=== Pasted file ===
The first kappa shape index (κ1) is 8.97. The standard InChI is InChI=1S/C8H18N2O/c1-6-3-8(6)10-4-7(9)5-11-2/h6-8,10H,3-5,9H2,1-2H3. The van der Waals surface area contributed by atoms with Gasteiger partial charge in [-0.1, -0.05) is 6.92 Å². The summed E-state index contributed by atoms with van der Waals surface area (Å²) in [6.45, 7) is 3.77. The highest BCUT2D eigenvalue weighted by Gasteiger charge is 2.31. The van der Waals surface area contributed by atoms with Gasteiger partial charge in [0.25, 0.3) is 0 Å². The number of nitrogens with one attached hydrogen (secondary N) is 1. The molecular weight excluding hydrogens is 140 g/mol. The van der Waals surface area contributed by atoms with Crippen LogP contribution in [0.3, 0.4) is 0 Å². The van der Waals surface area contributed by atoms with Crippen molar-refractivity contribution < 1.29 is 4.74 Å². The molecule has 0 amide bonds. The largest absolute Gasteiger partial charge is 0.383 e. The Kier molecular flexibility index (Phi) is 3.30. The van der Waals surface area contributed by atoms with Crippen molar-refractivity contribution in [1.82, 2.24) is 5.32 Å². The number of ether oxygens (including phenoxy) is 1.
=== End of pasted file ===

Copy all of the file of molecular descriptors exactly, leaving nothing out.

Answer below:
The first kappa shape index (κ1) is 8.97. The standard InChI is InChI=1S/C8H18N2O/c1-6-3-8(6)10-4-7(9)5-11-2/h6-8,10H,3-5,9H2,1-2H3. The van der Waals surface area contributed by atoms with Gasteiger partial charge in [-0.1, -0.05) is 6.92 Å². The summed E-state index contributed by atoms with van der Waals surface area (Å²) in [6.45, 7) is 3.77. The highest BCUT2D eigenvalue weighted by Gasteiger charge is 2.31. The van der Waals surface area contributed by atoms with Gasteiger partial charge in [0.25, 0.3) is 0 Å². The number of nitrogens with one attached hydrogen (secondary N) is 1. The molecular weight excluding hydrogens is 140 g/mol. The van der Waals surface area contributed by atoms with Crippen LogP contribution in [0.3, 0.4) is 0 Å². The van der Waals surface area contributed by atoms with Crippen molar-refractivity contribution < 1.29 is 4.74 Å². The molecule has 0 amide bonds. The largest absolute Gasteiger partial charge is 0.383 e. The Kier molecular flexibility index (Phi) is 3.30. The van der Waals surface area contributed by atoms with Crippen molar-refractivity contribution in [1.82, 2.24) is 5.32 Å². The number of ether oxygens (including phenoxy) is 1.